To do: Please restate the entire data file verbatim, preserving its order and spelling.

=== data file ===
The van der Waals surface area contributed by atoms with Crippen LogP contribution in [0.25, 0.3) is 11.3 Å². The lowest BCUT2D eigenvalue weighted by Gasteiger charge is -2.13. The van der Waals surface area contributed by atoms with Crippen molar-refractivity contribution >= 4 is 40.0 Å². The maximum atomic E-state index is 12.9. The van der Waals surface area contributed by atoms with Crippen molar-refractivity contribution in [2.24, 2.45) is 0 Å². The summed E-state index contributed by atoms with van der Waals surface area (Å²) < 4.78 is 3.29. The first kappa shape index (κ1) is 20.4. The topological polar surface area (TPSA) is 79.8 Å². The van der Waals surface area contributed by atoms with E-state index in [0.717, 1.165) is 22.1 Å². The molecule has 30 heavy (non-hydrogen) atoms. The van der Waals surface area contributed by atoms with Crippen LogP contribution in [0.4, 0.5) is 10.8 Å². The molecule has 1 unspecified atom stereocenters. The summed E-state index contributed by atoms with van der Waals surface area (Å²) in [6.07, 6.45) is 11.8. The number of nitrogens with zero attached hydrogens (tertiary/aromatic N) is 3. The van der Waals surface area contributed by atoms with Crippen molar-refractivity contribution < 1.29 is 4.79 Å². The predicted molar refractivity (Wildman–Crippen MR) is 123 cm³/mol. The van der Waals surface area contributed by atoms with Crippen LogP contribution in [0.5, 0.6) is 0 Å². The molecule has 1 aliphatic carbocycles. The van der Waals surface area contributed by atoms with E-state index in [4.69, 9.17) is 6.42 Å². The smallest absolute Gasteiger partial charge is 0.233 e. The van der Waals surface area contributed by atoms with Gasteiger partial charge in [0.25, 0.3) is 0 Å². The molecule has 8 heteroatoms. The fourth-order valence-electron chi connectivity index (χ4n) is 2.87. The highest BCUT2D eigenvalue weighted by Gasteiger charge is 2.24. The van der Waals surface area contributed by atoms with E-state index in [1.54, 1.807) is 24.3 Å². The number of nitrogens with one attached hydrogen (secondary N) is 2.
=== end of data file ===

The van der Waals surface area contributed by atoms with Crippen LogP contribution in [0.25, 0.3) is 11.3 Å². The lowest BCUT2D eigenvalue weighted by Gasteiger charge is -2.13. The van der Waals surface area contributed by atoms with Crippen molar-refractivity contribution >= 4 is 40.0 Å². The maximum atomic E-state index is 12.9. The van der Waals surface area contributed by atoms with Crippen molar-refractivity contribution in [2.24, 2.45) is 0 Å². The summed E-state index contributed by atoms with van der Waals surface area (Å²) < 4.78 is 3.29. The first kappa shape index (κ1) is 20.4. The topological polar surface area (TPSA) is 79.8 Å². The van der Waals surface area contributed by atoms with E-state index in [0.717, 1.165) is 22.1 Å². The molecule has 30 heavy (non-hydrogen) atoms. The van der Waals surface area contributed by atoms with Crippen LogP contribution in [0.4, 0.5) is 10.8 Å². The molecule has 1 unspecified atom stereocenters. The summed E-state index contributed by atoms with van der Waals surface area (Å²) in [6.07, 6.45) is 11.8. The number of nitrogens with zero attached hydrogens (tertiary/aromatic N) is 3. The van der Waals surface area contributed by atoms with Crippen molar-refractivity contribution < 1.29 is 4.79 Å². The predicted molar refractivity (Wildman–Crippen MR) is 123 cm³/mol. The van der Waals surface area contributed by atoms with Crippen LogP contribution in [0.5, 0.6) is 0 Å². The molecule has 1 aliphatic carbocycles. The van der Waals surface area contributed by atoms with E-state index in [4.69, 9.17) is 6.42 Å². The smallest absolute Gasteiger partial charge is 0.233 e. The van der Waals surface area contributed by atoms with Gasteiger partial charge in [0.25, 0.3) is 0 Å². The molecule has 8 heteroatoms. The fourth-order valence-electron chi connectivity index (χ4n) is 2.87. The highest BCUT2D eigenvalue weighted by Gasteiger charge is 2.24. The van der Waals surface area contributed by atoms with E-state index in [1.54, 1.807) is 24.3 Å². The number of nitrogens with one attached hydrogen (secondary N) is 2.